Doping scandal rocks swimming Anna Mguni
Anna Mguni

Anna Mguni

Sikhumbuzo Moyo, Senior Sports Reporter
A MASSIVE doping scandal has rocked the sport of swimming in the country with young swimmers allegedly being injected with banned substances two weeks before major competition events.

Swimmers as young as 14 years have been victims of the dark secret that has also sucked in a top medical centre in the capital (name withheld), which is believed to be charging $140 per single jab.

Investigations by Chronicle Sport have revealed that athletes have been taking banned Vitamin B, through what is known as the Intravenous (IV) infusions.

According to the World Anti Doping Agency, Intravenous (IV) infusions have been included on the WADA List of Prohibited Substances and Methods under section M2.

“The wording in the 2015 Prohibited List states that Intravenous infusions or injections of more than 50 ml per 6 hour period are prohibited except for those legitimately received in the course of hospital admissions, surgical procedures or clinical investigations (1),” says Wada.

Some of the swimmers said to have taken the prohibited substance under the World Anti Doping Agency are part of the Team Zimbabwe that left the country yesterday for the African Union Sports Council Region Five Games. Zimbabwe Olympic Committee (ZOC) last night confirmed getting heed of the matter but said they are yet to get a formal complaint.

Sources however revealed that some influential administrators and parents have made sure the scourge “which has been going on for years” is swept under the carpet.

A source said panic buttons were pressed during the recently held Mashonaland Swimming Championships after an official from the Zimbabwe Swimming Board and Control, Caroline Hawgood made an announcement about doping in the sport.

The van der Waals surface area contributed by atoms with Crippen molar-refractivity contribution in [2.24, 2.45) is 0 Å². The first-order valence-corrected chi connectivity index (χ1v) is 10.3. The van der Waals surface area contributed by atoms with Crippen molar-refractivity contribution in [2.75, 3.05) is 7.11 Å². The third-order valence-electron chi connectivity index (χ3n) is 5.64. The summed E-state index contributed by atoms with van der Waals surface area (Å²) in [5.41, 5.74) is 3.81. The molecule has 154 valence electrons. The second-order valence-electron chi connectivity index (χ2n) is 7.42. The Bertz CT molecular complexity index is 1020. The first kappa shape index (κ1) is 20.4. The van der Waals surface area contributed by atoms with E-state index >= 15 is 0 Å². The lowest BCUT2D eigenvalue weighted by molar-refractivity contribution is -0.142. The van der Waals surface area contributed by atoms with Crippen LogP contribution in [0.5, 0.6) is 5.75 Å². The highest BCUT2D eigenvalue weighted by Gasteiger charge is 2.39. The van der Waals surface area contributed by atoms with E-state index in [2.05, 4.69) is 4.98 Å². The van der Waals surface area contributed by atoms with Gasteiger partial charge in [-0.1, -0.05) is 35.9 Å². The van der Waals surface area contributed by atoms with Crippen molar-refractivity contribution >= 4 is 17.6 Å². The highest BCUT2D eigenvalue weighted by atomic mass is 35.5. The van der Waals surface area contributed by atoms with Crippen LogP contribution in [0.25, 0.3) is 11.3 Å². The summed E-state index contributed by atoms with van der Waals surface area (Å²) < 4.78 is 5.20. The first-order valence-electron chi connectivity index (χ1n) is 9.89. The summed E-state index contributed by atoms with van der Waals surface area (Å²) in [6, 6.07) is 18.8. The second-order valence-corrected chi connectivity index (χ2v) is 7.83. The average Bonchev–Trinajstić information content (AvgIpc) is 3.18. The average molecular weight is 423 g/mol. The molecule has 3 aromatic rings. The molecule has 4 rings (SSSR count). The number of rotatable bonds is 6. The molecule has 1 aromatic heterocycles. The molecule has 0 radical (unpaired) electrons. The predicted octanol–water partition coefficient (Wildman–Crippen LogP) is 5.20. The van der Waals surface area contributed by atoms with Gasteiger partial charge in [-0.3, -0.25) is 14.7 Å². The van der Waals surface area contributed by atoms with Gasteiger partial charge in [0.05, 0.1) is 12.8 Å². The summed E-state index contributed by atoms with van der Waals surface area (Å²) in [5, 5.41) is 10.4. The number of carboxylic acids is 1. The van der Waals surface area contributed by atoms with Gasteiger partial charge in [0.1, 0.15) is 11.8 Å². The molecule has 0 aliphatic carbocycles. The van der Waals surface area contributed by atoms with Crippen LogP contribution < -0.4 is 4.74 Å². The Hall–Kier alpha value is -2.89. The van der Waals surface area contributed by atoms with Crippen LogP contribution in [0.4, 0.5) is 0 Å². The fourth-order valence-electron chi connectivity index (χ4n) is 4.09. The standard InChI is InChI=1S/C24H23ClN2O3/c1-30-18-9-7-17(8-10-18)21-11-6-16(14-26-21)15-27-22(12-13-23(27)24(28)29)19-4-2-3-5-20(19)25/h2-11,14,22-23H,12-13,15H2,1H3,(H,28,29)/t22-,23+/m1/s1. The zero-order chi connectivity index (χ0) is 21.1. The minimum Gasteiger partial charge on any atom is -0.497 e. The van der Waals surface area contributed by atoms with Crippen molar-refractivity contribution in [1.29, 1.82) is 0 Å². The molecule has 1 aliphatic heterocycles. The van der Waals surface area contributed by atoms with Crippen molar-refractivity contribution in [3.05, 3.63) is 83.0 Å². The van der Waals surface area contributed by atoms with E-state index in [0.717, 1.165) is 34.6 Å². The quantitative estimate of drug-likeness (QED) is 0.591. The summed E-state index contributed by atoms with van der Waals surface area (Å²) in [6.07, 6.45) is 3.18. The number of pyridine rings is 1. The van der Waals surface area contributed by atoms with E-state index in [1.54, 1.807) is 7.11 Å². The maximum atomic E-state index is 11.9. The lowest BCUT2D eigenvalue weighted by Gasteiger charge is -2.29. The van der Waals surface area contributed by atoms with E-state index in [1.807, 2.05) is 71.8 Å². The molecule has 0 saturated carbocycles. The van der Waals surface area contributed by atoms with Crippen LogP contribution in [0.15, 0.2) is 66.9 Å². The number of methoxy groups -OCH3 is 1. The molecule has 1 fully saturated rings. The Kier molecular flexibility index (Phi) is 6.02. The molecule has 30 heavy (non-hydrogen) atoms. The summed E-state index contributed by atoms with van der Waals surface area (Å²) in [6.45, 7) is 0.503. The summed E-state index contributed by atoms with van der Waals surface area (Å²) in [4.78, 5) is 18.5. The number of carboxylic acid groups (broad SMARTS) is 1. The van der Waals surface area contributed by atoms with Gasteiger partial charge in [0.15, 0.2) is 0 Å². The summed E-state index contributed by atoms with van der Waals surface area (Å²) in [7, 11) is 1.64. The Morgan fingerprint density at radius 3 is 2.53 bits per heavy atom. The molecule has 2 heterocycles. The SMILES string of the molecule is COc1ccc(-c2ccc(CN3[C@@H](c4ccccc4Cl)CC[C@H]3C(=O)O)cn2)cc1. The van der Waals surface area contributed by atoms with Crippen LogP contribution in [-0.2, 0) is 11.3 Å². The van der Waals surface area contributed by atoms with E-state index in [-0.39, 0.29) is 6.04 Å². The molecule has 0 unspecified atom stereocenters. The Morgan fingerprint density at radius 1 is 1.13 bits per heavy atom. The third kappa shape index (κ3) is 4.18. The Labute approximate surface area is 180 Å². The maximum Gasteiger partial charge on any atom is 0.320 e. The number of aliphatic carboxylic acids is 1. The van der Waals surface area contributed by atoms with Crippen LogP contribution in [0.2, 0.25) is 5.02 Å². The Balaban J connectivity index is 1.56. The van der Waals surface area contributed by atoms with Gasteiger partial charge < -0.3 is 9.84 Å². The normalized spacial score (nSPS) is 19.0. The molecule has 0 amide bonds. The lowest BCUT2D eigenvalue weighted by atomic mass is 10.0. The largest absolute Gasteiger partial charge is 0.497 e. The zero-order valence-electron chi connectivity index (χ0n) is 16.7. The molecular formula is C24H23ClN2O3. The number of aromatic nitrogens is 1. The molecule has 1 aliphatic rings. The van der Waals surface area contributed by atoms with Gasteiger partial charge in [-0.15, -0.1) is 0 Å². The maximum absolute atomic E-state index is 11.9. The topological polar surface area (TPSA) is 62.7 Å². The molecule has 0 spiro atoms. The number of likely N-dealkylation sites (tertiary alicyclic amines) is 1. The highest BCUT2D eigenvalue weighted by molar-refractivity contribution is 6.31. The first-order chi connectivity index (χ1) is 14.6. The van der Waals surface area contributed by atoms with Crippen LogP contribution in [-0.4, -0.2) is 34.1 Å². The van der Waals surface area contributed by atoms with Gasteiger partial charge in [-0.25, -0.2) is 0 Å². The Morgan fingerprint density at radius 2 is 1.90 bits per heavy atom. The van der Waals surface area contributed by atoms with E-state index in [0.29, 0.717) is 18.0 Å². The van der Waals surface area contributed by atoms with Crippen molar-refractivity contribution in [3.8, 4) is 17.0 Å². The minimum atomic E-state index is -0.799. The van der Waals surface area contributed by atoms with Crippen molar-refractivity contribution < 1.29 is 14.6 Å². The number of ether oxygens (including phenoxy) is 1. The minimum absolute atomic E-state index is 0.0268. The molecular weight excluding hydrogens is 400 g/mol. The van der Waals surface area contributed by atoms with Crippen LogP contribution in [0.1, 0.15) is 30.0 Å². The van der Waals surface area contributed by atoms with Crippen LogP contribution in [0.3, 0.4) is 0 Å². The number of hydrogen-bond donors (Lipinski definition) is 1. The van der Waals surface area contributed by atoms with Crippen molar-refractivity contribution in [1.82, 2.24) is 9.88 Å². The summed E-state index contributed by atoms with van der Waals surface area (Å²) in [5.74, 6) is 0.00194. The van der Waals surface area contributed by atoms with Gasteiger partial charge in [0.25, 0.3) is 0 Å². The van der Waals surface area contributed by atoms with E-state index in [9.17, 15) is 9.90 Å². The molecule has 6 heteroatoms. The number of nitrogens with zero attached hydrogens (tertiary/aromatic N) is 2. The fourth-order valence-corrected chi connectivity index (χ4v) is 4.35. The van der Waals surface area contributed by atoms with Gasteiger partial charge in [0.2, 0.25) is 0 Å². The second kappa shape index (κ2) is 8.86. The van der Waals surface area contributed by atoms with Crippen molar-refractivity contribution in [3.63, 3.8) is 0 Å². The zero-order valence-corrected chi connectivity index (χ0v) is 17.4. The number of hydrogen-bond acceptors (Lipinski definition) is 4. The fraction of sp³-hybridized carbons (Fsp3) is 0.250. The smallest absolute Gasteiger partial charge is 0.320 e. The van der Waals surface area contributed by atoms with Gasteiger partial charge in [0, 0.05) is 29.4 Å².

“The announcement was made by Caroline Hawgood although I don’t know what post she holds in anti- doping in swimming. The ‘Vitamin B’ injections have been going on for years. Parents pay maybe every Thursday and nurses come to inject. Little did we know it was illegal,” said a source.

The source said one parent (name supplied but withheld) owned up and asked for the withdrawal of her son (name withheld due to age) from the national team as he had been injected with the banned substance.

Investigations further revealed that a doctor identified as Austin Jeans was assigned to  investigate the doping allegations.

Contacted for a comment Hawgood said: “Please wait until ZOC medical council have completed their investigations.” However, ZOC chief executive officer Anna Mguni said no formal investigations are being carried out by the organisation.

“The 2015 WADA code allows people to come forward and report suspected cases of doping and such cases can be investigated. No such reports have been formally submitted to ZOC: the allegations provided are speculative and in relation to this, ZOC has not mandated Dr Austin Jeans to investigate. Any consultation he has been undertaking has been principally in his capacity as a sports medical expert, having been approached in his private capacity.

“I refer you specifically to the WADA Code Articles Two and Three, related to Anti-Doping Rule Violations and Proof of Doping as some of the fundamental areas that require investigation and verification, if and when a substantial report is made. The code also outlines the list of prohibited substances that people must know and follow. There are ten specific violations in the code which must be clearly understood and thereafter it has to be seen whether any have been violated by the aforementioned sport code. The plan of Action at this stage is to gather facts out of rumours and engage the swimming federation in a transparent manner,” said Mguni in an emailed response last night.


You Might Also Like